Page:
The U.S. Anti-Doping Agency has announced the life-time suspension of former Fly V Australia rider Phil Zajicek after he admitted to a
The U.S. Anti-Doping Agency has announced the life-time suspension of former Fly V Australia rider Phil Zajicek after he admitted to a second doping offense for purchasing erythropoietin (EPO), and a third doping offense for providing false testimony at an American Arbitration Association (AAA) panel hearing, as well as encouraging other witnesses to provide false testimony.
“Today, I have accepted a lifetime ban from the sport of cycling,” Zajicek said in an email sent to VeloNews. “I have had an enjoyable and successful career which has taken me to all corners of the of the globe and I’m grateful for everything cycling has given me. It’s time to walk away from the sport and begin the next chapter of my life with the tremendous support of my wife, family and friends behind me.”
Zajicek’s first offense was the result of an adverse analytical finding for the stimulant cathine in 2004.
Zajicek, 32, will serve a lifetime period of ineligibility which began on June 5, 2011, the day he accepted the sanction. In addition to the lifetime period of ineligibility, Zajicek will pay USADA $5,000 for expenses associated with his conduct.
“Mr. Zajicek has accepted responsibility for his actions, and is aware that the severity of his sanction is a direct result of him intentionally cheating his fellow competitors and then providing false testimony in an effort to escape punishment,” said USADA CEO Travis T. Tygart.
As a result of the sanction, Zajicek is also disqualified from all competitive results obtained on and subsequent to April 24, 2007, including forfeiture of any medals, points, and prizes.
Zajicek’s first doping violation occured at the 2004 Tour of Qinghai Lake, in China, which he won. His victory was disqualified, however, when he tested above the allowed limit for cathine (norpseudoephedrine). Cathine is a metabolite of pseudoephedrine but its presence is prohibited above a concentration in urine of 5mcg/ml. At the time Zajicek issued a statement admitting that he had been taking Sudafed, which contains pseudoephedrine “in a normal adult dose to combat occasional allergies.”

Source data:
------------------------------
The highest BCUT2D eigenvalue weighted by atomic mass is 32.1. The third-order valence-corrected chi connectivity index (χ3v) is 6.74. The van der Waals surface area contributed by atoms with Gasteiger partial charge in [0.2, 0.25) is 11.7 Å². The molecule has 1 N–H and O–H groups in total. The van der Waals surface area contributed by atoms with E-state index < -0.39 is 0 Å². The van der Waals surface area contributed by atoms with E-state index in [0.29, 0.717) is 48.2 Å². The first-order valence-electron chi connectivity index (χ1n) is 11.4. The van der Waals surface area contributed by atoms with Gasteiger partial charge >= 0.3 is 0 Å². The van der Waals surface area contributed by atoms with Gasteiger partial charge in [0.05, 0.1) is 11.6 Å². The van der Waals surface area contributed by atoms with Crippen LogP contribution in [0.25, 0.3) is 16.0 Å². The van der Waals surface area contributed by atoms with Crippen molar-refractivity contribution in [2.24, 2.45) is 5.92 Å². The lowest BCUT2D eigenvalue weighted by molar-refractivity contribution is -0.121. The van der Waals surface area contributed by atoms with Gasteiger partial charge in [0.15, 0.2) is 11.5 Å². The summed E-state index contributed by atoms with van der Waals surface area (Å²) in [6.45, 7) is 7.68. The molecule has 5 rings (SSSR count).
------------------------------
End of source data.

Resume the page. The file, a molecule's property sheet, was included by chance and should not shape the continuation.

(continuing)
Zajicek was charged with a non-analytical doping violation in 2010, just prior to the U.S. pro road championships. However he was acquitted after an arbitration hearing in Denver and was allowed to race. At the time, anti-doping officials confirmed the arbitration meeting had taken place but did not confirm that Zajicek was the rider.
The non-analytical violation stems from dealings with former rider Joe Papp, who in February 2010 pleaded guilty in a Pennsylvania federal court to conspiracy to distribute performance enhancing drugs, including human growth hormone and recombinant erythropoietin, that he had imported from a Chinese company. Other athletes, including cyclists, have been sanctioned for doping violations as a result of having conspired with Papp. Zajicek’s was the first case to go to a hearing.
Since he turned pro with Mercury in 2000 at the age of 20, Zajicek had been viewed as one of the most talented riders in the U.S. His career highlights include an overall win at the 2007 Cascade Cycling Classic and a mountain stage win at the 2009 Tour of the Gila ahead of Lance Armstrong and Levi Leipheimer, where he finished third overall. Zajicek was the top American non-ProTour rider at the 2010 Amgen Tour of California, finishing 10th overall.
Zajicek was originally slated to spend the 2011 season racing in Europe on the Pegasus Sports team run by Fly V Australia team boss Chris White.
When that team was denied WorldTour and Pro Continental status, however, Zajicek was cut adrift.
He has raced this year for the amateur team Monster Media, winning the March 20 Tucson Bicycle Classic and finishing 13th overall at the Redlands Bicycle Classic.
Related: USADA press release on Zajicek